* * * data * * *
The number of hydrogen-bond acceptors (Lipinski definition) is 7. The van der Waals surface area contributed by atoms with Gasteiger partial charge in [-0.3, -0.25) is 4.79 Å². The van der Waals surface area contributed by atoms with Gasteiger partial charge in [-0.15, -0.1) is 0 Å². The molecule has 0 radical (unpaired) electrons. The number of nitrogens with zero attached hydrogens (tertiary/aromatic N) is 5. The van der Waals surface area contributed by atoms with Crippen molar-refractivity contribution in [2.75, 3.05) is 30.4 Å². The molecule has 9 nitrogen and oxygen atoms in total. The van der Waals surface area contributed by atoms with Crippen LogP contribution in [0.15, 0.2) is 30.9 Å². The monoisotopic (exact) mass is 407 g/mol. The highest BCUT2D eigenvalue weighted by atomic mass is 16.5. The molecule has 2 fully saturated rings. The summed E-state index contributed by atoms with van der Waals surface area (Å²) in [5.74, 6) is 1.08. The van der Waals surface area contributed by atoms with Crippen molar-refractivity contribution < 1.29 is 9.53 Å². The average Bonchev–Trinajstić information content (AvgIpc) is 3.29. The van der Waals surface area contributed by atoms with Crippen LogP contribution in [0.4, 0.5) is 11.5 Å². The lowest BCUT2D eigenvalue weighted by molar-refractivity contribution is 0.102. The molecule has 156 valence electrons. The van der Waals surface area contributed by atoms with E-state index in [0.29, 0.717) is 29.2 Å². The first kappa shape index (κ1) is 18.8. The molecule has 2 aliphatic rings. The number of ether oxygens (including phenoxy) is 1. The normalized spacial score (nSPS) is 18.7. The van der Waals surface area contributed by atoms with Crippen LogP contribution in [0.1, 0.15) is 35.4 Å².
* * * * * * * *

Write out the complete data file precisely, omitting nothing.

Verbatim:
The number of hydrogen-bond acceptors (Lipinski definition) is 7. The van der Waals surface area contributed by atoms with Gasteiger partial charge in [-0.3, -0.25) is 4.79 Å². The van der Waals surface area contributed by atoms with Gasteiger partial charge in [-0.15, -0.1) is 0 Å². The molecule has 0 radical (unpaired) electrons. The number of nitrogens with zero attached hydrogens (tertiary/aromatic N) is 5. The van der Waals surface area contributed by atoms with Crippen molar-refractivity contribution in [2.75, 3.05) is 30.4 Å². The molecule has 9 nitrogen and oxygen atoms in total. The van der Waals surface area contributed by atoms with Crippen LogP contribution in [0.15, 0.2) is 30.9 Å². The monoisotopic (exact) mass is 407 g/mol. The highest BCUT2D eigenvalue weighted by atomic mass is 16.5. The molecule has 2 fully saturated rings. The summed E-state index contributed by atoms with van der Waals surface area (Å²) in [5.74, 6) is 1.08. The van der Waals surface area contributed by atoms with Crippen molar-refractivity contribution < 1.29 is 9.53 Å². The average Bonchev–Trinajstić information content (AvgIpc) is 3.29. The van der Waals surface area contributed by atoms with Crippen LogP contribution in [0.4, 0.5) is 11.5 Å². The lowest BCUT2D eigenvalue weighted by molar-refractivity contribution is 0.102. The molecule has 156 valence electrons. The van der Waals surface area contributed by atoms with E-state index in [0.29, 0.717) is 29.2 Å². The first kappa shape index (κ1) is 18.8. The molecule has 2 aliphatic rings. The number of ether oxygens (including phenoxy) is 1. The normalized spacial score (nSPS) is 18.7. The van der Waals surface area contributed by atoms with Crippen LogP contribution in [0.1, 0.15) is 35.4 Å².